The fury seared through Tavi, and his own voice sounded hard and calm to him as he spoke. "Tribune," he said to Max. "Divide the column. I'll take the north side of the road. You'll take the south. We'll hit them from both sides."

"Yes, sir," Max said, his voice grim, and he began to turn.

Tavi stopped him with a hand on his friend's shoulder. "Max," he said quietly. "We're going to send the Canim a message. Their raiders don't escape from this. Not one."

Max's eyes hardened, and he nodded, then whirled to face the cavalry, bellowing orders. A trumpet blasted a short series of notes, and the column divided and drew from a long line into a more compact battle formation.

Tavi mounted and drew his sword.

The sound of two hundred swords being drawn from their sheaths behind him was startlingly loud, but he kept himself from reacting. Then he lifted the sword and lowered it to point forward, the signal to move, and within seconds he found himself leading the cavalry down the road. His horse broke into a nervous trot, then quickened its pace to a smoother canter, then at Tavi's urging shifted into a full run. He could hear and feel the presence of the other legionares upon their steeds behind him, and the deafening thunder of their running horses rose around him, pounded through him, rang on his armor and beat a wild rhythm against his heart.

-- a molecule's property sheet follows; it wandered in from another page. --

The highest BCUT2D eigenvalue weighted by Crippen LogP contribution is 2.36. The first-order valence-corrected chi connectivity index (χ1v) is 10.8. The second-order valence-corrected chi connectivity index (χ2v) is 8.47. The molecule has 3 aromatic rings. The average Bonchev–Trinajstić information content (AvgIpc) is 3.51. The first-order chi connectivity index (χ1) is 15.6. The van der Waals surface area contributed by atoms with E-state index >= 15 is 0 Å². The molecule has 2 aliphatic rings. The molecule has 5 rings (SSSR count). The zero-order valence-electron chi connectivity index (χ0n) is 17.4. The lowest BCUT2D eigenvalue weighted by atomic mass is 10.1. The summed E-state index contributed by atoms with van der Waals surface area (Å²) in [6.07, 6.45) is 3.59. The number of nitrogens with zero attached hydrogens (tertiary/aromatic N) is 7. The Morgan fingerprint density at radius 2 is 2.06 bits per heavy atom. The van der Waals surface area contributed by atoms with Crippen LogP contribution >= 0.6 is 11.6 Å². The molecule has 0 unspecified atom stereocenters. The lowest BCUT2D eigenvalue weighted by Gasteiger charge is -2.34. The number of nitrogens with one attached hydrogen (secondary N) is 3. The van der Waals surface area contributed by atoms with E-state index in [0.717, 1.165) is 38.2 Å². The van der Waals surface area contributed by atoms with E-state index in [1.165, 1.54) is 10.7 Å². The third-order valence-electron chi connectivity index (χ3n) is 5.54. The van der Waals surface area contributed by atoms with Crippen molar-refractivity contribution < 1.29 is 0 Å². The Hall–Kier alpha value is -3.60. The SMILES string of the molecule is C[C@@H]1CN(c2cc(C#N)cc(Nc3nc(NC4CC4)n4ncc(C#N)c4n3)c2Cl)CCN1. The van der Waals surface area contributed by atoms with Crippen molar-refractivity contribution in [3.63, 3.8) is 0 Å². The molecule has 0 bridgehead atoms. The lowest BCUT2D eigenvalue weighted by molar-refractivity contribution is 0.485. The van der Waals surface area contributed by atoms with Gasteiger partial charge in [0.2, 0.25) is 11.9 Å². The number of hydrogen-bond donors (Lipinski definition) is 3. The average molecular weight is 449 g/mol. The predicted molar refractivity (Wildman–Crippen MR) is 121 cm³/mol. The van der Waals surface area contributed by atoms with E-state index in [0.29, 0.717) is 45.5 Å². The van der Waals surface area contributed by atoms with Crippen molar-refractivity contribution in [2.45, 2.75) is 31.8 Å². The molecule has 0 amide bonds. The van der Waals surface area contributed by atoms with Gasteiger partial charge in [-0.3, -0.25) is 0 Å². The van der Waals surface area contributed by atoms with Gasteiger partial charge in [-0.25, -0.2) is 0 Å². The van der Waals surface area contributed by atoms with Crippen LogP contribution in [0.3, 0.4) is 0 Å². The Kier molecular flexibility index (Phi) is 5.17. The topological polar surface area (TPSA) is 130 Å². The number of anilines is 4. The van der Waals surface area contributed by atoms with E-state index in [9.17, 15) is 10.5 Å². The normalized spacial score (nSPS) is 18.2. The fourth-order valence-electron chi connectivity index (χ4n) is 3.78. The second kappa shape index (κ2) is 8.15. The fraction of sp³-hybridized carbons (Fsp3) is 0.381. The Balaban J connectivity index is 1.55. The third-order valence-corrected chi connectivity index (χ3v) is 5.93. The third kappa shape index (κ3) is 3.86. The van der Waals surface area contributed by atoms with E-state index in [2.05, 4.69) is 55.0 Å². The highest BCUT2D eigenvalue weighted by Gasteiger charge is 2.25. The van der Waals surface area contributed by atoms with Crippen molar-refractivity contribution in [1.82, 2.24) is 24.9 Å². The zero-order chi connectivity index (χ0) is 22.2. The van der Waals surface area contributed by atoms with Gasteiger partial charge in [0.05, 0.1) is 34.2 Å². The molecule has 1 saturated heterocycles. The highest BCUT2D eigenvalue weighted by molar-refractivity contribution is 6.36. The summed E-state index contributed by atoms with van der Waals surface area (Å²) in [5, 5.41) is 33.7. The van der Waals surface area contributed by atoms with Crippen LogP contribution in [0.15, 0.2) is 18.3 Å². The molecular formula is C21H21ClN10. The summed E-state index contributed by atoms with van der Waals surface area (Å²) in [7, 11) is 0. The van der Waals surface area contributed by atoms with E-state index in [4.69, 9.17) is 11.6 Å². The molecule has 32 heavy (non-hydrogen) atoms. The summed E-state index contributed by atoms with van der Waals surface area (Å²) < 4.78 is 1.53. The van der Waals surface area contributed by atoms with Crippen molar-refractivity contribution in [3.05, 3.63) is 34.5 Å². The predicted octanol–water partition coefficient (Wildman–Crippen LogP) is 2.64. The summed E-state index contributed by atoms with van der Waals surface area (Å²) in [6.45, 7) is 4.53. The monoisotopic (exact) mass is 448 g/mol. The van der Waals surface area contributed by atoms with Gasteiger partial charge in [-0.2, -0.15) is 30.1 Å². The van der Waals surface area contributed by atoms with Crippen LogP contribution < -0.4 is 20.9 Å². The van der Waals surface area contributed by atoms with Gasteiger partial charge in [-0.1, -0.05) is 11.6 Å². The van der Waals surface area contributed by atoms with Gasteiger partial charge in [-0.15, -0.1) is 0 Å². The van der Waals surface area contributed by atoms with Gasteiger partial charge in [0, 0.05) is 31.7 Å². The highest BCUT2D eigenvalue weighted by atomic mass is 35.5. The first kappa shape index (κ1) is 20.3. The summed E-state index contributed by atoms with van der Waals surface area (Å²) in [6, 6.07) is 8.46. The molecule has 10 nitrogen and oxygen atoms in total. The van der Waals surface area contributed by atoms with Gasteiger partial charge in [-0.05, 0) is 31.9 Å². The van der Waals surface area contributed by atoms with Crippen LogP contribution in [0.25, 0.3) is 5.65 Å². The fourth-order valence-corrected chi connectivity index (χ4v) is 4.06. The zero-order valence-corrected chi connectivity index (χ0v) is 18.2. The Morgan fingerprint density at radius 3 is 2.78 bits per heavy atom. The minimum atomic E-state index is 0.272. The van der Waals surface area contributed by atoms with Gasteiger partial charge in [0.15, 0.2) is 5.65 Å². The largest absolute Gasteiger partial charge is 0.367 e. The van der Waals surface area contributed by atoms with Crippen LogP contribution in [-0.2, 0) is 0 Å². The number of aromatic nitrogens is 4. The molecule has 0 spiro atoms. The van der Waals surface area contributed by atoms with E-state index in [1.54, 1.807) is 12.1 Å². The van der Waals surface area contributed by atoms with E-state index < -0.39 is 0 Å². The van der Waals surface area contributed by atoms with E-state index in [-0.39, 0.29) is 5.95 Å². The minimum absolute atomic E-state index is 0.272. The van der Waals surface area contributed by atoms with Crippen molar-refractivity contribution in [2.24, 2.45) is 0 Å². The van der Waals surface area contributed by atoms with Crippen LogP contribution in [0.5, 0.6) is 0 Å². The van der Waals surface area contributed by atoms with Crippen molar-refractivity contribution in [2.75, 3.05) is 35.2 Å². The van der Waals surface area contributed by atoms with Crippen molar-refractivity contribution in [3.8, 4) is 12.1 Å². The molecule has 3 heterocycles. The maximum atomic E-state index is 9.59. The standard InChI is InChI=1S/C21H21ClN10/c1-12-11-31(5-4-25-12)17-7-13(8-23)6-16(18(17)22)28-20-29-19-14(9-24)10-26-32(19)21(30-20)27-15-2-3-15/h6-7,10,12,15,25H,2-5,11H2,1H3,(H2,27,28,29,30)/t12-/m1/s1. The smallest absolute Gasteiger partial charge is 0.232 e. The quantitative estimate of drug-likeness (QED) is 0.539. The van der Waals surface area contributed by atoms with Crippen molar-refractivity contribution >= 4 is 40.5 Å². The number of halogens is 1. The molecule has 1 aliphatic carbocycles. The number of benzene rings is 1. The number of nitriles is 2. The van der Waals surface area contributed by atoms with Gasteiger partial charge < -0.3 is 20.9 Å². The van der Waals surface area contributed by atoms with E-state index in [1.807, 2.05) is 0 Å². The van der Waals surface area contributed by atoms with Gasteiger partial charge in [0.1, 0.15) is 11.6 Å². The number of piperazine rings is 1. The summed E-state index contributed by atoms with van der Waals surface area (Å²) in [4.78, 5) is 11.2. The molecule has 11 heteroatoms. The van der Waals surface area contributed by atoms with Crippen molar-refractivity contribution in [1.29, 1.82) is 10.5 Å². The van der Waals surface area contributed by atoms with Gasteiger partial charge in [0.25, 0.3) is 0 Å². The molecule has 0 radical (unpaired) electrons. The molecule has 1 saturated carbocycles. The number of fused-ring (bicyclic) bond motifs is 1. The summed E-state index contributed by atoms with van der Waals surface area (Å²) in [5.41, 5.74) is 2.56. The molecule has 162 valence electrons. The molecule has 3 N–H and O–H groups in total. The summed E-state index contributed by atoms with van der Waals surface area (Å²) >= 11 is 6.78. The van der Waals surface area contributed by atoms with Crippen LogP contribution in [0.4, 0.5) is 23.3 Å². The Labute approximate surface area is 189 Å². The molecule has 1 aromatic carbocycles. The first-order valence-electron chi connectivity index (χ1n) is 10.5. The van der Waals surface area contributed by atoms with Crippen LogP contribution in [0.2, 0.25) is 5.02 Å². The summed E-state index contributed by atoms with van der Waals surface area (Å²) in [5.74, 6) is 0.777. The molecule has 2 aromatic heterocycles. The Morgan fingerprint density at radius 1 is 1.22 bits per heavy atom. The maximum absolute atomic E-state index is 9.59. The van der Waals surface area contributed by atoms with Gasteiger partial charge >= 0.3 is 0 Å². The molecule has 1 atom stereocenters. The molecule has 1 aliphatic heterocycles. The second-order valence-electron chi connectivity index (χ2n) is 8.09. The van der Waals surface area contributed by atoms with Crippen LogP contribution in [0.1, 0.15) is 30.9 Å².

They closed on the refugees faster than Tavi would have believed, and when they saw Aleran cavalry riding down upon them, the refugees' expressions of terror and despair filled with sudden hope. Arms lifted in sudden shouts and cheers and breathless cries of encouragement. Tavi lifted his sword and pointed to the right, and half of the alae flowed off the road, to circle around the refugees. Max, his sword mirroring Tavi's led his hundred men to the left.

They rounded the refugees and found the Canim not fifty yards beyond. Tavi led his men in an arch that would let them charge straight down into the Canim's flanks, and as he did he realized something.

Fifty Canim seen from a mile away looked alien and dangerous.

Fifty Canim seen from a rapidly vanishing distance looked enormous, hungry, and terrifying.

Tavi suddenly became very aware that he had never fought a true Canim before, never led men into battle, never fought a live enemy from horseback. He could never remember being so frightened.

Then the rising columns of black smoke, the cries of the holders behind him brought new life to the furious fire in his veins, and he heard his shout ring out over the thunder of the cavalry charge.

"Alera!" he howled.

"Alera!" cried a hundred mounted legionares, in answer.

Tavi saw the first Cane, an enormous, stringy beast with mange in its dun-colored fur and an axe grasped in one pawlike hand. The Cane whipped the axe at him in an odd, underhand throw, and red metal glinted as it spun toward him.